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GOT: The Armstrong Whitworth AW 55 Apollo


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#1 Romantic Technofreak

Romantic Technofreak

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Posted 21 May 2016 - 06:41 PM

Hi friends,

 

this postwar airliner project was on Greg's list and to be worked on sooner or later. Well, more later, as I deliver slowly...

 

There is a Wikipedia article about it, but like in most of them only a rough description is given. Fortunately,

 

http://alternathisto...velikobritaniya

 

delivers a nice story - but in Russian. The Google translation is a bit difficult. On the first glance it looks perfect, but it often twists the meaning. I hope I made not too much mistakes - especially about the engineering sections I am not quite sure if I got it right. The source given there is English: Oliver Tapper: «Armstrong-Whitworth Aircraft since 1913». So, whoever may own this book may be able to check if my re-translation from Russian to English is correct. Now please read about

 

 

The Armstrong Whitworth AW 55 Apollo

 

At the end of the Second World War, Britain had at its disposal a highly qualified, technically-advanced aircraft industry, which for five years or more extensively thought about the problems of aircraft projects. On the other hand, with the continuation of the war air transport quickly became of special interest. From a handful of civilian aircraft, which the UK had in 1939, there grew a large armada of military transport aircraft, which, after all, played a decisive role in the defeat of Germany and Japan. With few exceptions, the growing demand for transport aircraft, by agreement, was satisfied by the aviation industry of the United States, which thus was in a dominant position to meet the large demand for post-war airliners. In this situation, with one side of the British aviation industry had been hampered by the lack of continuity in the development of transport aircraft, and on the other hand, as a valuable asset Englishmen had turbine engines, in the development of which the UK was ahead of all other countries, including the United States.

 

The first jets were usually purely military power plants, and particularly in America, considered unsuitable for commercial use because of the high specific fuel consumption. However, in the UK, some designers have thought otherwise, but at first glance, their preferences were divided between the merits of single-circuit turbojet engines and gas turbines, rotating conventional screws. Since the latter combination could promise improvement in specific fuel consumption, it is the general view, to be more appropriate for civilian use, although it could not provide high speed, which was possible with single-circuit turbojet engines. History shows that the victory was for turbojet engines, which became predominant since the 1960s, while the turboprops filled supporting roles. The subsequent history paid tribute to the two points of view: engines with high bypass ratio, or turbofans, began to dominate the airplanes from 1970, representing a logical combination of the best features of turbo-jet and turbo-prop engines.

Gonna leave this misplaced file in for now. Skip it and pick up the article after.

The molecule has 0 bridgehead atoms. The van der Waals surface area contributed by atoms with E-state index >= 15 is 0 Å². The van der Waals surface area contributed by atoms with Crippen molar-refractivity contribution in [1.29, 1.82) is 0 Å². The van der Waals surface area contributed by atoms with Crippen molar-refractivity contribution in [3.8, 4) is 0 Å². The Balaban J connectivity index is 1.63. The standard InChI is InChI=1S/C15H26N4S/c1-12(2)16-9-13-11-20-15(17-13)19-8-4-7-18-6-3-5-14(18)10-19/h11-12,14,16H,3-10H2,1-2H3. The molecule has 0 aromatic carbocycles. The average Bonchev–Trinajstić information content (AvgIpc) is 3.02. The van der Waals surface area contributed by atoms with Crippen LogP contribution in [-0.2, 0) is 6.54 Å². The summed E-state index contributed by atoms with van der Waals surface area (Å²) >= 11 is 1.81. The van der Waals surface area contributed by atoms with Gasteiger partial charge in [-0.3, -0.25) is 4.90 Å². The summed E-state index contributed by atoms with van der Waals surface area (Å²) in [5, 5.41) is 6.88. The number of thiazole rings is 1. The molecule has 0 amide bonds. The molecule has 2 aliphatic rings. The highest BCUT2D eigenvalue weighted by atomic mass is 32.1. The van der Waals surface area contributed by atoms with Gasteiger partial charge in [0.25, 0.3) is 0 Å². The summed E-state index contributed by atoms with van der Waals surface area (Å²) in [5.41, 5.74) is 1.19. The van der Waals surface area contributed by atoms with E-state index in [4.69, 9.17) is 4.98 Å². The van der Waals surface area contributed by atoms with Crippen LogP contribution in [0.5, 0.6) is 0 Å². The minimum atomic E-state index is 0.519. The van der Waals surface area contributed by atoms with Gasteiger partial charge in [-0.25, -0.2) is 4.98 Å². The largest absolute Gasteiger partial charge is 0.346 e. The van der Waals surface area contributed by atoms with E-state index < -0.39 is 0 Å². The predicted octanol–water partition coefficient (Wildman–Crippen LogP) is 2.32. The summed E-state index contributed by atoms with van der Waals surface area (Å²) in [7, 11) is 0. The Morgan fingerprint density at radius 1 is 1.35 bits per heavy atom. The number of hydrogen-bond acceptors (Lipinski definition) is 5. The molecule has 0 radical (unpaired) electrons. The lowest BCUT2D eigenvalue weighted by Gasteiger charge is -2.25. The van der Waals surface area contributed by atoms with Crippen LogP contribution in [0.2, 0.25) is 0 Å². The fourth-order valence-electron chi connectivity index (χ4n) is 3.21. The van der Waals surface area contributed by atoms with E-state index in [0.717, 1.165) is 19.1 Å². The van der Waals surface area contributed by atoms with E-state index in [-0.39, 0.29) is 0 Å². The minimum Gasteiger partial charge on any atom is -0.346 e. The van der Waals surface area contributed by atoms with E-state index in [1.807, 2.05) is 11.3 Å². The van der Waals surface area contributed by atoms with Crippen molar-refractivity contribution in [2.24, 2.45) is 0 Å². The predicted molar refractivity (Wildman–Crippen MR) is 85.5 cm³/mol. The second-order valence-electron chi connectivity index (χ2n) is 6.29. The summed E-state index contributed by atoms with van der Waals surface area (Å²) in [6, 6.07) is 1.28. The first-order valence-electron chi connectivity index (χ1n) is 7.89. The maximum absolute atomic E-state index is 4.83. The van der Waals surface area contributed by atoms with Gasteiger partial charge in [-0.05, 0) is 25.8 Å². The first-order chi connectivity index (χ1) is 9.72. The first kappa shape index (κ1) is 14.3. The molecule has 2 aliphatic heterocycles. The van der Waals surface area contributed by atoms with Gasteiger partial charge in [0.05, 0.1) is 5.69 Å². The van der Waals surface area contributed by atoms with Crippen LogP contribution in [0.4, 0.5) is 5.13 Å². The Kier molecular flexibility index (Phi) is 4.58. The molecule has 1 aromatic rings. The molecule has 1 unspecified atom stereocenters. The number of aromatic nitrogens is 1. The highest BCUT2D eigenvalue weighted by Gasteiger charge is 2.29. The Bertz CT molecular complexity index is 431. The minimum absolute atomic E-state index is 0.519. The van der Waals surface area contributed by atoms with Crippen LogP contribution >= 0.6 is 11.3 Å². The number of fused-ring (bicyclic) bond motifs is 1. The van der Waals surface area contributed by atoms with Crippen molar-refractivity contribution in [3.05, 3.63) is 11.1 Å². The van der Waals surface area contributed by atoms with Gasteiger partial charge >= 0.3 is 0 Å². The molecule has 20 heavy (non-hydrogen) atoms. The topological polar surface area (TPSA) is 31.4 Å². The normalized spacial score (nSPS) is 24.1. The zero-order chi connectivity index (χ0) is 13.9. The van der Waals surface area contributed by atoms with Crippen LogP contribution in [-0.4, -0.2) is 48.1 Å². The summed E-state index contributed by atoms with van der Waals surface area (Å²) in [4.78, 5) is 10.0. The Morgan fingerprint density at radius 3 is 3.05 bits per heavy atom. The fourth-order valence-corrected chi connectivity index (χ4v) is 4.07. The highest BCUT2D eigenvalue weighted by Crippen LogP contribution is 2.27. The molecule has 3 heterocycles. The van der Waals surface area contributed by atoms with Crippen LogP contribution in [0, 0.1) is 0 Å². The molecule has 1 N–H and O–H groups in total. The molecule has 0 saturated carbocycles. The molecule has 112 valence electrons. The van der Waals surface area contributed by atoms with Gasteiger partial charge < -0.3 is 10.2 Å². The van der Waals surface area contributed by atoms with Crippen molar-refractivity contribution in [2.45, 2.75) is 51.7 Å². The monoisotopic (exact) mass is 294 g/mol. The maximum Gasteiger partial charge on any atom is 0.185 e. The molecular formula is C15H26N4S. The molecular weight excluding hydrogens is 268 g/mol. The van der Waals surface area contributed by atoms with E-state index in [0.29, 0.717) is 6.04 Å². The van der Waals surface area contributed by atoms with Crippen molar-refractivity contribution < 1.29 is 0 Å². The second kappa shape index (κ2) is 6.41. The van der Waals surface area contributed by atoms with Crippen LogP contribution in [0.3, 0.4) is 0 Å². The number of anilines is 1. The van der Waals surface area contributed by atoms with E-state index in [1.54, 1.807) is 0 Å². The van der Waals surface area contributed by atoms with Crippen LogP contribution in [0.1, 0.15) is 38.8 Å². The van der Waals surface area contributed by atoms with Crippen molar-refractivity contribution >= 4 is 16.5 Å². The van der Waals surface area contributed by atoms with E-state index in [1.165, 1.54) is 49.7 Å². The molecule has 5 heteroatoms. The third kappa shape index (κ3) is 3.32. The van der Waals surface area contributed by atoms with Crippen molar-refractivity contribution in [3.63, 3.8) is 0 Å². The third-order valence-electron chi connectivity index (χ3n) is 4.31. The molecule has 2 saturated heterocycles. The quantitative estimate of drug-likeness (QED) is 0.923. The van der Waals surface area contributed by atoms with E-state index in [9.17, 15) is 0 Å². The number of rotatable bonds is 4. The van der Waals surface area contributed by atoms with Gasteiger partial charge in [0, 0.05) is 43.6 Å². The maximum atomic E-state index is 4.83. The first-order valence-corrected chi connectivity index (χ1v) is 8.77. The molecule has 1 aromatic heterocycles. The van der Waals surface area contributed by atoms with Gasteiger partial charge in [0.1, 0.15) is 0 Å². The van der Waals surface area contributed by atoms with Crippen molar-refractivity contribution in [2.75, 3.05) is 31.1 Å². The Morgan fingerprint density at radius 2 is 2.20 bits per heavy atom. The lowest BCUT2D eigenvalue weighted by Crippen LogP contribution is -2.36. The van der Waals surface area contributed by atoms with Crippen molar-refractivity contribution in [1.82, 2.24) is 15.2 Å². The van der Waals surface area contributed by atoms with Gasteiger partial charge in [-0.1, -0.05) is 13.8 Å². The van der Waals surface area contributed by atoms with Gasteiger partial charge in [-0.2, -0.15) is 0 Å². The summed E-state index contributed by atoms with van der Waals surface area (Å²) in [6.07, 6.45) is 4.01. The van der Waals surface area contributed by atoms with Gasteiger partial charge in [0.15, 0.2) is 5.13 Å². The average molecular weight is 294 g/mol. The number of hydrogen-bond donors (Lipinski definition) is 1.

Although during the war, Britain could not spare production capacity to transport aircraft, for the future needs of the British civil aviation some theoretical studies had been given. Already in 1942, the government appointed an expert body, which became known as the Brabazon Committee. This Committee had developed proposals for different types of aircraft that may be required in peacetime. Among the Committee's recommendations was Brabazon Type II - 24 aircraft for the transport of passengers, suitable for European airlines of short and medium-haul. Two categories were proposed: one with piston and the other with turboprop engines. For the last, Vickers and Armstrong Whitworth presented projects, and by order of the spring of 1946, the supply of the Ministry had been ordered for two prototypes, each eventually embodied in Vickers Viscount and AW 55 Apollo.

 

The Armstrong Whitworth Company's aircraft was developed basing on the C.16 / 46 specification, which demanded an airliner that could carry 24-30 passengers at a distance of 1,000 miles (1,609 km) at a cruising speed of 300 miles / hour (483 km / h). At this early stage of the development of gas turbines opinions about the merits of the two types of engine compressor divided. Centrifugal compressors were used in the Rolls-Royce Derwent and de Havilland Ghost engine, while the compressors of axial type at that time were not as well developed, but promised a much higher degree of efficiency than the rough, but more reliable, centrifugal supercharger. In the turboprop engines of those years there were the engines of the two Rolls-Royce Dart types with centrifugal compressor and the Armstrong Siddeley Mamba, with its long, slender, axial compressor. The last one was an engine with a large potential for development, and not surprisingly, Armstrong Whitworth, with their strong sense of preference in relation to its sister engine-building company, chose the Mamba engine as the powerplant for the AW 55. On the other hand, Vickers chose the Dart for the Viscount project, doing a bet on security. In the case of Armstrong Whitworth failure has occurred, and the lack of the Apollo's success, to a very large extent, was due to the Mamba engine failure, while the success of Viscount was largely basing on the outstanding qualities of the Dart engine. Besides it is interesting to note that with turbojet engines everything was exactly the opposite: the first Comets used engines with a centrifugal compressor, which were soon replaced by engines with axial compressors. These engines, in the end, completely replaced their opponents with centrifugal blowers.